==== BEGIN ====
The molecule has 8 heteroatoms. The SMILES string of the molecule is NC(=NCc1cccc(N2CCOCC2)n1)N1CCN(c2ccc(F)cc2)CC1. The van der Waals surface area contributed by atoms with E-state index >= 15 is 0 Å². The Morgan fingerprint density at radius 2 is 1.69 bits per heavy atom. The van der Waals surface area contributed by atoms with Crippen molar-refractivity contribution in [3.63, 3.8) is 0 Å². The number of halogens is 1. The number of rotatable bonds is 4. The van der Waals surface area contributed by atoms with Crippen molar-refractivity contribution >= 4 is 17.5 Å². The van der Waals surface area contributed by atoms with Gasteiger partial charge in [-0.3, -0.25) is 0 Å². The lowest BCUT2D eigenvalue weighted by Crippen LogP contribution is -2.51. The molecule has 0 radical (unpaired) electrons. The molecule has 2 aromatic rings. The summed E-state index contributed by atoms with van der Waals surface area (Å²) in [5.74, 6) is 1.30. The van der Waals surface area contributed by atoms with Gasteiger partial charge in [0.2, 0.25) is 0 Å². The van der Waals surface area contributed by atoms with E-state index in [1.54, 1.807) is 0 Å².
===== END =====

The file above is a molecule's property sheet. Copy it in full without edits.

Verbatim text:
The molecule has 8 heteroatoms. The SMILES string of the molecule is NC(=NCc1cccc(N2CCOCC2)n1)N1CCN(c2ccc(F)cc2)CC1. The van der Waals surface area contributed by atoms with E-state index >= 15 is 0 Å². The Morgan fingerprint density at radius 2 is 1.69 bits per heavy atom. The van der Waals surface area contributed by atoms with Crippen molar-refractivity contribution in [3.63, 3.8) is 0 Å². The number of halogens is 1. The number of rotatable bonds is 4. The van der Waals surface area contributed by atoms with Crippen molar-refractivity contribution >= 4 is 17.5 Å². The van der Waals surface area contributed by atoms with Gasteiger partial charge in [-0.3, -0.25) is 0 Å². The lowest BCUT2D eigenvalue weighted by Crippen LogP contribution is -2.51. The molecule has 0 radical (unpaired) electrons. The molecule has 2 aromatic rings. The summed E-state index contributed by atoms with van der Waals surface area (Å²) in [5.74, 6) is 1.30. The van der Waals surface area contributed by atoms with Gasteiger partial charge in [0.2, 0.25) is 0 Å². The van der Waals surface area contributed by atoms with E-state index in [1.54, 1.807) is 0 Å².